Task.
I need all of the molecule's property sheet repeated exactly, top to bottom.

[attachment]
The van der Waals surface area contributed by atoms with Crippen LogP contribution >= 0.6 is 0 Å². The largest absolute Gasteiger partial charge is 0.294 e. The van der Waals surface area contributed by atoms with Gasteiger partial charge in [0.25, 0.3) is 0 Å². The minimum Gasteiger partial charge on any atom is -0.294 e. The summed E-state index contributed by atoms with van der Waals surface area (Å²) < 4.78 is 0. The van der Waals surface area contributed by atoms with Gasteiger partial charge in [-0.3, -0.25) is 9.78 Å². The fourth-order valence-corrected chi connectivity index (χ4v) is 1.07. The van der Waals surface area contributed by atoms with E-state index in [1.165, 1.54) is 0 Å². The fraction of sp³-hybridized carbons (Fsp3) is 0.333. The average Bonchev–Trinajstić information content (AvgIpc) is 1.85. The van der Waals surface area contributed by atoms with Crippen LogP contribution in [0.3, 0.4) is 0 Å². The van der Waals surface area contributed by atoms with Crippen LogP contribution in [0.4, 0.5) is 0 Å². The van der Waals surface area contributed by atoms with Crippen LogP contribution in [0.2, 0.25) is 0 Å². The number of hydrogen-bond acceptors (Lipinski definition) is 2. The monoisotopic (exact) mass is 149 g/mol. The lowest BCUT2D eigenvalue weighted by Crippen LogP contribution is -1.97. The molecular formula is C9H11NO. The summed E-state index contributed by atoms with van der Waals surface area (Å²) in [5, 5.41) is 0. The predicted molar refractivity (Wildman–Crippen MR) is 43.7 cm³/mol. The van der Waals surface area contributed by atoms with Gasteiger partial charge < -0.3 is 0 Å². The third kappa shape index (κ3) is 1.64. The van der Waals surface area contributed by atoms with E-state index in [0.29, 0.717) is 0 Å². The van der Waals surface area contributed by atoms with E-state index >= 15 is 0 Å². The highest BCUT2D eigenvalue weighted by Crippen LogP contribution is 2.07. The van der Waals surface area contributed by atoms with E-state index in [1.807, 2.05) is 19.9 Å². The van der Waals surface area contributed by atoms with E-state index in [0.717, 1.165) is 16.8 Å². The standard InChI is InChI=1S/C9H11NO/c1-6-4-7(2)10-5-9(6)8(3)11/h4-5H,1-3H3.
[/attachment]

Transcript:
The van der Waals surface area contributed by atoms with Crippen LogP contribution >= 0.6 is 0 Å². The largest absolute Gasteiger partial charge is 0.294 e. The van der Waals surface area contributed by atoms with Gasteiger partial charge in [0.25, 0.3) is 0 Å². The minimum Gasteiger partial charge on any atom is -0.294 e. The summed E-state index contributed by atoms with van der Waals surface area (Å²) < 4.78 is 0. The van der Waals surface area contributed by atoms with Gasteiger partial charge in [-0.3, -0.25) is 9.78 Å². The fourth-order valence-corrected chi connectivity index (χ4v) is 1.07. The van der Waals surface area contributed by atoms with E-state index in [1.165, 1.54) is 0 Å². The fraction of sp³-hybridized carbons (Fsp3) is 0.333. The average Bonchev–Trinajstić information content (AvgIpc) is 1.85. The van der Waals surface area contributed by atoms with Crippen LogP contribution in [0.3, 0.4) is 0 Å². The van der Waals surface area contributed by atoms with Crippen LogP contribution in [0.4, 0.5) is 0 Å². The van der Waals surface area contributed by atoms with Crippen LogP contribution in [0.2, 0.25) is 0 Å². The number of hydrogen-bond acceptors (Lipinski definition) is 2. The monoisotopic (exact) mass is 149 g/mol. The lowest BCUT2D eigenvalue weighted by Crippen LogP contribution is -1.97. The molecular formula is C9H11NO. The summed E-state index contributed by atoms with van der Waals surface area (Å²) in [5, 5.41) is 0. The predicted molar refractivity (Wildman–Crippen MR) is 43.7 cm³/mol. The van der Waals surface area contributed by atoms with Gasteiger partial charge < -0.3 is 0 Å². The third kappa shape index (κ3) is 1.64. The van der Waals surface area contributed by atoms with E-state index in [0.29, 0.717) is 0 Å². The van der Waals surface area contributed by atoms with E-state index >= 15 is 0 Å². The highest BCUT2D eigenvalue weighted by Crippen LogP contribution is 2.07. The van der Waals surface area contributed by atoms with E-state index in [1.807, 2.05) is 19.9 Å². The van der Waals surface area contributed by atoms with E-state index in [0.717, 1.165) is 16.8 Å². The standard InChI is InChI=1S/C9H11NO/c1-6-4-7(2)10-5-9(6)8(3)11/h4-5H,1-3H3.